Fast Food & Obesity

In Supersize Me, film school dropout Morgan Spurlock argues via a month-long self-experimentation with a McDonald’s diet, that the food choices at this international fast food chain are inherently unhealthy. This, he maintains, is the fundamental contributor to an obesity epidemic in the United States. However, Spurlock’s claim obscures some of the social forces which also contribute to this mass fattening. While he does give some room to articulate these factors, they are not the core focus of his film, and exist solely to backup his conclusion that society should start holding fast food companies accountable for their menus.

The reality missing here is that the blame for health problems should not lie solely with fast food, but rather, food consumption is a matter of personal responsibility. In fairness, culpability lies with fast food companies in matters beyond the nutritional value of their food. While opposing critics of fast food witch hunts would declare that personal choices are what contribute to a fast food company’s ability to keep selling unhealthy meals, the fast food companies also have a larger social responsibility with regards to their marketing practices. The perception generated by advertising undeniably influences consumer decisions somewhat.

Schlosser (54-56) notes that fast food advertising’s most problematic area is in its targeting of children through partnerships with sporting leagues, toy companies and school cafeterias. Through such partnerships, fast food is able to gain casual acceptance among children as a way of dining, as well as affiliate itself with notions of health, education and leisure. Strutt (9) notes that in Western Australia, the local health promotion authority, Healthway, has recognized the hypocrisy in allowing children’s sporting events to be sponsored by companies representing fast food, soft drinks and candy.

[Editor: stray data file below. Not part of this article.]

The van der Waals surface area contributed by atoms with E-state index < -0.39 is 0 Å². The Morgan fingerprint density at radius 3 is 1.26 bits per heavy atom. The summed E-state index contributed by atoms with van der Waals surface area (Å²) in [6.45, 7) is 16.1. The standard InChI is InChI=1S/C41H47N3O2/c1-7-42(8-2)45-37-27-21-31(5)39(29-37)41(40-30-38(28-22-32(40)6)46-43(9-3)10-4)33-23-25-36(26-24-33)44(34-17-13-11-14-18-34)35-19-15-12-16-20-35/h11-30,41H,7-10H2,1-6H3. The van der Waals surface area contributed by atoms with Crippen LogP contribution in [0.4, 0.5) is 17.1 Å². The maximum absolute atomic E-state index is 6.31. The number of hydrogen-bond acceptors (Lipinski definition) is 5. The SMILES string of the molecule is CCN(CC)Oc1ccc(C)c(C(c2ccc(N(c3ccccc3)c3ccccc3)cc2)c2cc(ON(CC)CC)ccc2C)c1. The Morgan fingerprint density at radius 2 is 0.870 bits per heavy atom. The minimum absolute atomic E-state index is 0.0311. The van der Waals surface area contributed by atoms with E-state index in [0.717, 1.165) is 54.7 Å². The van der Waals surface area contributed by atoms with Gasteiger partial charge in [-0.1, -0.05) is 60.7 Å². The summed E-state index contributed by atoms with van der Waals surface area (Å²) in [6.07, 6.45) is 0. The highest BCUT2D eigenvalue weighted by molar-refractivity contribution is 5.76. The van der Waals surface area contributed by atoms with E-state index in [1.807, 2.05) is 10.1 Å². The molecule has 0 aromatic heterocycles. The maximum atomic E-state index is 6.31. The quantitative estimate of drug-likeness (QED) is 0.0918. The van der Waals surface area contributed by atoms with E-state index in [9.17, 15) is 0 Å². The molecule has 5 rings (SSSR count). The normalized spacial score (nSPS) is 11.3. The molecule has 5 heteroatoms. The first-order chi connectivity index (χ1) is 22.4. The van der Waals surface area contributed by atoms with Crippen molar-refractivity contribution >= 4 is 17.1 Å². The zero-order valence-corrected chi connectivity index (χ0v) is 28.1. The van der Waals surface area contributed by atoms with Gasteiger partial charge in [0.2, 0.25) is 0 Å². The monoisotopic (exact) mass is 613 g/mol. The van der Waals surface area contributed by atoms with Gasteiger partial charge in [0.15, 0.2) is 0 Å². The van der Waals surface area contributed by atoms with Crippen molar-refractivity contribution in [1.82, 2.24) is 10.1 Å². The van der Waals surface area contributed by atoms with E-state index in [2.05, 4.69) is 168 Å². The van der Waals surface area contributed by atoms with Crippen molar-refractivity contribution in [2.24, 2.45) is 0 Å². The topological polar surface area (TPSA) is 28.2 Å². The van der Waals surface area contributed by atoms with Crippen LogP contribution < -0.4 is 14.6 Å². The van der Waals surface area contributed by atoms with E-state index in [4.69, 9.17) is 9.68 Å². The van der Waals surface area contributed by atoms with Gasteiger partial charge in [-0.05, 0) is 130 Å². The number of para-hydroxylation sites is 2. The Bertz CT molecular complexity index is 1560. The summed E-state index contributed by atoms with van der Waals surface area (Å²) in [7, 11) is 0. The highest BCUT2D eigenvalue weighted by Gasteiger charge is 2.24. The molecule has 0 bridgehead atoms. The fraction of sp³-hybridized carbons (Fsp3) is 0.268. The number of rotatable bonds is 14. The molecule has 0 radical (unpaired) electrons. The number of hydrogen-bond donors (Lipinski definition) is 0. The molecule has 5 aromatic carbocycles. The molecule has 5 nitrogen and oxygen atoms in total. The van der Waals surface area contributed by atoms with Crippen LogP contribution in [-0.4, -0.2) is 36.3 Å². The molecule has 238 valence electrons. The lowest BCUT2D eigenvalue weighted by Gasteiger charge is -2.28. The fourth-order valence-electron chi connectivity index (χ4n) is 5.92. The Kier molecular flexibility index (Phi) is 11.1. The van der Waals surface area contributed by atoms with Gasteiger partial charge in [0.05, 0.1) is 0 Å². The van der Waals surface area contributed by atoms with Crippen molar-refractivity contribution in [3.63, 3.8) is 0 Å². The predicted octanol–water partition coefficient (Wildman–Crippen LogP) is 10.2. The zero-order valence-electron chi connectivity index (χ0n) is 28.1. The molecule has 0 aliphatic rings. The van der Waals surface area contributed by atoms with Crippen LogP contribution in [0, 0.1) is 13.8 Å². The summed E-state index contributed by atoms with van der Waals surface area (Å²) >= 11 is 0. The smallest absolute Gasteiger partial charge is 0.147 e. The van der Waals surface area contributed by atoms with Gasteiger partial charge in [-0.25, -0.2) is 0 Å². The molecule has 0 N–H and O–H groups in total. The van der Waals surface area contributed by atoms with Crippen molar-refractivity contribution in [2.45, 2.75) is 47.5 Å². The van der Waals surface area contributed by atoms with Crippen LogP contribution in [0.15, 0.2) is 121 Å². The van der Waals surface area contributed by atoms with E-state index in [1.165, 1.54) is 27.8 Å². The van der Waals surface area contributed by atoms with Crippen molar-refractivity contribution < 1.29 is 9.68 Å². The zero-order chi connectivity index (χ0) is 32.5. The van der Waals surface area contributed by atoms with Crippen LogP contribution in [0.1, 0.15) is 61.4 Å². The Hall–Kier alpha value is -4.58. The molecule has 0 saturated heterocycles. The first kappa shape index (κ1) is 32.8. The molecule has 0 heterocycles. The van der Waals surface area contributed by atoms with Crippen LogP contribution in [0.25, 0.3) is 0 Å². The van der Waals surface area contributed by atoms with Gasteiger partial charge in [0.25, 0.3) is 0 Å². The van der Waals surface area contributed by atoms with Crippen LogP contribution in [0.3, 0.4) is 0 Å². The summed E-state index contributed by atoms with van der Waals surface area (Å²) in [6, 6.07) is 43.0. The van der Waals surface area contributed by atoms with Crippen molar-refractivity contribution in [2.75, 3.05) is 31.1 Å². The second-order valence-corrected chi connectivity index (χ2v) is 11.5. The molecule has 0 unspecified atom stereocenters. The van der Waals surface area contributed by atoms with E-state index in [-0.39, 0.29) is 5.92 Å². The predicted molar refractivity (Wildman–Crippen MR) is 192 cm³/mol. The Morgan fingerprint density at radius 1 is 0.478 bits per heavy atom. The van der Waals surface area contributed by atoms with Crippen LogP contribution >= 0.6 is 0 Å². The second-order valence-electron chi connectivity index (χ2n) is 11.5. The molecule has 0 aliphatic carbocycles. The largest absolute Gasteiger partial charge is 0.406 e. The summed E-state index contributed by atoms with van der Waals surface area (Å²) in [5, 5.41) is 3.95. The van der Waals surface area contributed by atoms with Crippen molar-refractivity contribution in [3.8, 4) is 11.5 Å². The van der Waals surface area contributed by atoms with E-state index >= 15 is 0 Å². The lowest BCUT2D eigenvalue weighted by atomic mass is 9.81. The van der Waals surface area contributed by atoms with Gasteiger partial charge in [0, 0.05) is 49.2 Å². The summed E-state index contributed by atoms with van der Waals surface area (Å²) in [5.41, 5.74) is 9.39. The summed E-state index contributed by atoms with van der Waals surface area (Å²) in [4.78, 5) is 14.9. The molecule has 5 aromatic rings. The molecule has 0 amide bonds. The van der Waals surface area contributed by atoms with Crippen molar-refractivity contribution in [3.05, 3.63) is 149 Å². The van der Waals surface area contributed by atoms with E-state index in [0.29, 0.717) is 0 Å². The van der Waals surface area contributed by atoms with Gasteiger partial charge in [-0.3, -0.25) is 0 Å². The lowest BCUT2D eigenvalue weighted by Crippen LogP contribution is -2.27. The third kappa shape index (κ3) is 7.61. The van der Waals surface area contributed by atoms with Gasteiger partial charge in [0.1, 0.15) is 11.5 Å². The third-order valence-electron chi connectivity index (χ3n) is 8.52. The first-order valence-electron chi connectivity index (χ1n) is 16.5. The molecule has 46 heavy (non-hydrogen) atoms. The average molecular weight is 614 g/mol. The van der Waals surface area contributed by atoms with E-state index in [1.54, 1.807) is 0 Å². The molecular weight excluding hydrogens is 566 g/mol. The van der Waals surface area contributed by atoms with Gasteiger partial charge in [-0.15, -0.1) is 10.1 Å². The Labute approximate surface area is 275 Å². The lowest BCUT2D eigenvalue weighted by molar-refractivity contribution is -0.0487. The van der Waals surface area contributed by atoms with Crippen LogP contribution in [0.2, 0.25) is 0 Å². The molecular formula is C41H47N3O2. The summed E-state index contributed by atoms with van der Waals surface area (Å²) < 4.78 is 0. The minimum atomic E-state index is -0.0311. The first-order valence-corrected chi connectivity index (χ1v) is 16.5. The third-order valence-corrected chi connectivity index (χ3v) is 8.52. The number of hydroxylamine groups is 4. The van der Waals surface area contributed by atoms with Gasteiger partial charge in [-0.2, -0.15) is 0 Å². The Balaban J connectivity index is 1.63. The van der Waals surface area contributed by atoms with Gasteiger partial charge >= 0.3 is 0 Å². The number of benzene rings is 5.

As such, they have begun to enforce tougher rules regarding the food available at junior sporting venues and banning companies from promoting fast food at such events. Such measures follow a year of massive sponsorship from fast food, et al last year. Jenn Morris remarked that as a health promotion authority, Healthway cannot associate itself with unhealthy products; for promoting a message of healthy eating alongside junk food sponsorship ultimately weakens that message. In effect, they have recognized society’s collective fault in being complicit with the promotion of fast food.

On the individual level, responsibility for the effects of these fast food times also lies with personal habits. Harper (20-22) notes that the increasingly sedentary habits in modern living means that children lack do not benefit from healthy exercise that can stymie excessive calorie intake. Harper recommends brief but diverse sets of hydraulic exercise to improve muscle development and circulatory health, as opposed to the competitive body-shaping paradigm of weightlifting, with child-safe levels of physical exertion.

Furthermore, such exercises are an investment that would comfortably habituate such children to the notion of exercise. Simply put, society should recognize that while fast food does bear great fault for the unhealthy state of children across the developed world, an ability to harness responsibility to develop a better lifestyle and a healthier psychical relationship with physical development. After all, fast food companies cannot be expected to develop social responsibility with any level of trustworthiness if it compromises their bottom line.

Personal responsibility is the only weapon we have against poor health, not just for what we put in our bodies but how we develop them.

Works Cited

Super Size Me. Dir. Morgan Spurlock. 2004. DVD. Sony Pictures, 2004. Schlosser, Eric. Fast Food Nation: The Dark Side of the All-American Meal. New York: Houghton-Miffin, 2001. Strutt, Jessica. “Attack on Junk Food Sponsors. ” NutriDate, Vol. 19, No. 4. August 2008. Harper, Symanthia. “Their Future Depends on Us. ” American Fitness. May/June 2008.

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